This section is from the book "Arts & Crafts Magazine Vol1-2", by Hutchinson & Company.
Jewels and concave spangles are also occasionally employed, and silken cord, sometimes combined with gold thread, is used for stems, scrolls, and outline work. To fasten down the gold thread, horsetail silk is the best, or for basket stitch over cord a coarser make called twofold is required. For sewing silk the best needles are the ordinary round-eyed kind, and for floss silk line, sharp-pointed crewel needles and a large chenille needle is useful for carrying the ends of the gold thread through the material. The greater portion of the old work was always wrought upon a separate foundation of linen and afterwards transferred to the ground of silk or velvet. Pure linen, free from dress or stiffening, is the best to use. Some workers stretch one piece first and paste on a second thickness before working. This plan has much to recommend it, as the work done on linen thus prepared is perfectly rigid and most easy to transfer. In any case, a closely woven linen free from knots and flaws should be chosen.
As to tools, an embroidery frame is an indispensable article. The most practical and convenient kind is of strong wood in four parts, two having a webbing nailed on to them and slits in each end, through which the other two pins pass. Strong pegs of brass wire secure these in the proper place, and the linen is sewn to the webbing. The first step in working is to stretch tightly the linen foundation in our frame; the second, to prepare the design. This should be done by carefully pricking the outline with a fine needle and rubbing through the holes a preparation of chalk and charcoal, and then painting over the pounced line with a camel's hair pencil dipped in Indian ink. As the success of this kind of work depends largely upon its absolute accuracy, the greatest care should be taken to measure exactly every portion of the design, such as the arms of a cross or the sections of a fleur-de-lvs. In the actual embroidery the taste of the individual worker decrees the methods to be employed, always remembering certain fixed rules, such as to begin a leaf always at the tip with one straight bold stitch, working from this down each side to the base. Begin with the lightest shade, lay it closely in stitches of varying lengths, not alternating too regularly. Then stroke the darker shades into this, avoiding any splitting of threads. To cover larger surfaces, the floss silk may be carried in regular perpendicular lines; this is crossed at regular intervals by a single thread of the same or of a twisted silk if preferred; and, lastly, this single thread is secured by small stitches which cross it, and sink into the flossy background. This is a method much used in Italian and Portuguese embroidery; it is simple and effective, and is within the scope of the merest beginner. Brick stitch, the many varieties of basket stitch, and the diaperings which are so important in church embroidery cannot be dealt with in the space of one brief article.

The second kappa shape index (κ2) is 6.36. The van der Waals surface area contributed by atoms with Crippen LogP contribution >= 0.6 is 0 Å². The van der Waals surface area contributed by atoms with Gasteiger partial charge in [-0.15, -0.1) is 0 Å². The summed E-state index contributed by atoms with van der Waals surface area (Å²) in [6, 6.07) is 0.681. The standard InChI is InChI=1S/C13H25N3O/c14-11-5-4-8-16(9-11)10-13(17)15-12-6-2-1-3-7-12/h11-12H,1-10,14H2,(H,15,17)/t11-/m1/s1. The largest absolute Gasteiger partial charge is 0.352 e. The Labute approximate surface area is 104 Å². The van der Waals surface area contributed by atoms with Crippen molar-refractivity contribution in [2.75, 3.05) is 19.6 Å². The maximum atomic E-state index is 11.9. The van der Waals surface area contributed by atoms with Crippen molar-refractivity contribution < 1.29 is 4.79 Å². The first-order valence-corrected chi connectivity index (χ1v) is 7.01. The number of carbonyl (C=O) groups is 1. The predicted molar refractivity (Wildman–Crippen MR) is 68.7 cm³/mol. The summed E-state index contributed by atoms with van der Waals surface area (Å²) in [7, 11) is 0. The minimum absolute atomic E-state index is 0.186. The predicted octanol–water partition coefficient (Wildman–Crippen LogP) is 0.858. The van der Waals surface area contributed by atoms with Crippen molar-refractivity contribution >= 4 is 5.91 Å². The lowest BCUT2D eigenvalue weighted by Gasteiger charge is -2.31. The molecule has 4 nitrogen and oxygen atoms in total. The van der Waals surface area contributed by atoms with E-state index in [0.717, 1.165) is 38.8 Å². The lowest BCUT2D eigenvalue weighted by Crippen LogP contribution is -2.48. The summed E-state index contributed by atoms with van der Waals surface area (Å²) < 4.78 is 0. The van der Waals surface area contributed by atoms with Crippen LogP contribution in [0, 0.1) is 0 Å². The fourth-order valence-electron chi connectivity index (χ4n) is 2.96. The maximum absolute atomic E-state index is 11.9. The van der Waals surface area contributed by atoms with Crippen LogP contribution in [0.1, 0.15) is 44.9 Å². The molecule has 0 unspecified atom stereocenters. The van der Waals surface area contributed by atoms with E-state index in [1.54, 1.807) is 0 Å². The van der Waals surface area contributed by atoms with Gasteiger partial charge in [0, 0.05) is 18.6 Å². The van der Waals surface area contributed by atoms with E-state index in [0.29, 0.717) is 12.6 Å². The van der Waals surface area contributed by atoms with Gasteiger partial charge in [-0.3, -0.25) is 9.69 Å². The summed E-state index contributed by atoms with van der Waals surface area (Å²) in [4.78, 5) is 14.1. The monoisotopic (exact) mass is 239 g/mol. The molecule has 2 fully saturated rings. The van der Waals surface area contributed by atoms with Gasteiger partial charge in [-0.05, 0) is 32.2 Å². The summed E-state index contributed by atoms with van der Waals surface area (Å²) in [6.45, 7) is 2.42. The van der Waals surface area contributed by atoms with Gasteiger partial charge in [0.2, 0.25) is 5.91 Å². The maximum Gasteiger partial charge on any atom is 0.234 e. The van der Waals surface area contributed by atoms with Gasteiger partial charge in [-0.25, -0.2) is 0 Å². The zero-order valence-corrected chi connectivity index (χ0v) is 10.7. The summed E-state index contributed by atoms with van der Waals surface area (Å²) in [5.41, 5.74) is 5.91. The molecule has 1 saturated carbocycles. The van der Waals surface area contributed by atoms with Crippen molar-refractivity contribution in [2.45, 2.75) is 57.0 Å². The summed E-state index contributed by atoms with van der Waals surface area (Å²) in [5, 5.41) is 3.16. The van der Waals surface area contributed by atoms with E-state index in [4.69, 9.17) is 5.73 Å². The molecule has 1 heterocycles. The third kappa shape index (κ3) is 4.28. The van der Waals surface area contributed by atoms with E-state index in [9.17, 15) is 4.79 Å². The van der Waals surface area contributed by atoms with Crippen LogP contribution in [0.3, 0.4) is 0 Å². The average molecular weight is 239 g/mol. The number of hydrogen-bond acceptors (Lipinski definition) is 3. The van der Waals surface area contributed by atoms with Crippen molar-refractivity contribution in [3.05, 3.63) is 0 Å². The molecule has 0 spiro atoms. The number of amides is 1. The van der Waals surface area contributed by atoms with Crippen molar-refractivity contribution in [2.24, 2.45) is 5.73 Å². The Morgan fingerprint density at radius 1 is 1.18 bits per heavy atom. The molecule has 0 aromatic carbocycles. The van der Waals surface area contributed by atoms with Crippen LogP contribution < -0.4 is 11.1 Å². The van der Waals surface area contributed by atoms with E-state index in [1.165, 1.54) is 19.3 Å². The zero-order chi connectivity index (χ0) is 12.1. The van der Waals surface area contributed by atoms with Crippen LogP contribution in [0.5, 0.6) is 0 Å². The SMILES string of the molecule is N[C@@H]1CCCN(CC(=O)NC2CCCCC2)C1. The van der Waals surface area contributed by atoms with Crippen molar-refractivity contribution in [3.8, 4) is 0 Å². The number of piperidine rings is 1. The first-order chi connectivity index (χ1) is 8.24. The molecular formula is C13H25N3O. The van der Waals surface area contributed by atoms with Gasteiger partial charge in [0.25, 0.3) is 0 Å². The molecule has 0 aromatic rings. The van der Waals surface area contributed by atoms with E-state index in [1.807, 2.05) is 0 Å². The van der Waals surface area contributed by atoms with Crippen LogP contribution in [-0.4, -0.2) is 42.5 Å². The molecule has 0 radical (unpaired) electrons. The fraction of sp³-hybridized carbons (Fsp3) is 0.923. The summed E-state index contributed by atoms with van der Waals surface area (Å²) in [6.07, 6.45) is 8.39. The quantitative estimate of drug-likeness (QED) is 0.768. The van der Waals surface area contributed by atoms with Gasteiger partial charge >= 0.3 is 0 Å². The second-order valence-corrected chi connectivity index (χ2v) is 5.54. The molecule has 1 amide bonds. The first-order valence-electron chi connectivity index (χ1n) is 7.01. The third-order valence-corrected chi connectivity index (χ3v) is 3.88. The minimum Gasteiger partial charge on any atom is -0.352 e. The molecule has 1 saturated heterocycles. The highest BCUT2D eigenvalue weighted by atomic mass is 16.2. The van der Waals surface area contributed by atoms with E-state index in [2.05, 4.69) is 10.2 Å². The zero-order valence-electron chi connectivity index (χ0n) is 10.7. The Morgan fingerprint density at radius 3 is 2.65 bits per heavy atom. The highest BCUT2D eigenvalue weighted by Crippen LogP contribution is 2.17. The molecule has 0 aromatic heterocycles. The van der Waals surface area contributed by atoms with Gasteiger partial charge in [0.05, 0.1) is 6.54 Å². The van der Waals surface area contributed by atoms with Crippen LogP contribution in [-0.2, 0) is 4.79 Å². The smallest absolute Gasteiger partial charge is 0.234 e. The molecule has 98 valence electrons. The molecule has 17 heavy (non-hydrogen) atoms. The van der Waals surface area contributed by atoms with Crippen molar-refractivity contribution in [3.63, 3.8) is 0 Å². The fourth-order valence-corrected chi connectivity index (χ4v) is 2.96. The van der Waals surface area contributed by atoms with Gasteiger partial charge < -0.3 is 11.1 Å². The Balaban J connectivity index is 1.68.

When the different portions of the ornament are completed on the linen, carefully cut out the whole, leaving a narrow margin of foundation by which to sew the design to the silk or velvet. (This, by the way, must be prepared in another frame to receive its decoration.) Secure the ornament in its place by means of pins stuck in upright, and sew firmly all round, working from the centre outwards, that the work may not "puff" as it does if the outer edges are secured first. Now cover the edge with a strand (or more if necessary) of filoselle the colour of the ground, stitched down at regular intervals with the same colour. . This is called '"couching." Sometimes for large designs a card is substituted for the filoselle; but, as a rule, the end to be desired is to cover the inevitable line of the foundation as unobtrusively as possible.
The scrolls and tendrils which occur in most ecclesiastical designs may be made of Japanese gold, gold twist, or gold coloured silk cord. The curves may be marked with a sharp-pointed white chalk, and the cord or twist carried through the material by means of a large-eyed needle, and stitched firmly down with red, gold, or orange silk, and, if thought desirable, a line of orange floss silk may be taken round each scroll; this is done by taking one small stitch after another, or even through each other. In preparing the fabric to receive the finished design - a frame large enough to take the whole size without rolling is necessary - a firm but soft linen should be stretched in it: silk should be tacked on with innumerable tiny stitches, but velvet may be pasted with embroiderers' paste.
Now a few final hints as to the working of gold thread. Sometimes it is sewn flat on the linen and at others raised by means of cords (Macrame is as good as any for this), and always two threads are carefully laid side by side. The gold thread may be sewn down with silk to match, or with red, green, or orange, as required by the design and colouring of the vestment or hanging in hand. The gold thread may be laid either in straight or n wavy lines; the former only requires to be laid close and even and then stitched down at regular intervals to get a simple diaper effect. The basket stitch method is a most effective one and adaptable for so many purposes, and may be worked in the finest sizes for book-markers, sermon cases, and almsbags; coarser for stoles and antependia, and larger still for altar cloths and banners. Later we hope to give full directions for this stitch, with its variations and modifications, and suggestions for the treatment of simple designs such as beginners can attempt without discouragement. Some tuition, much patient striving, and much study of good work are necessary to produce original and satisfying work.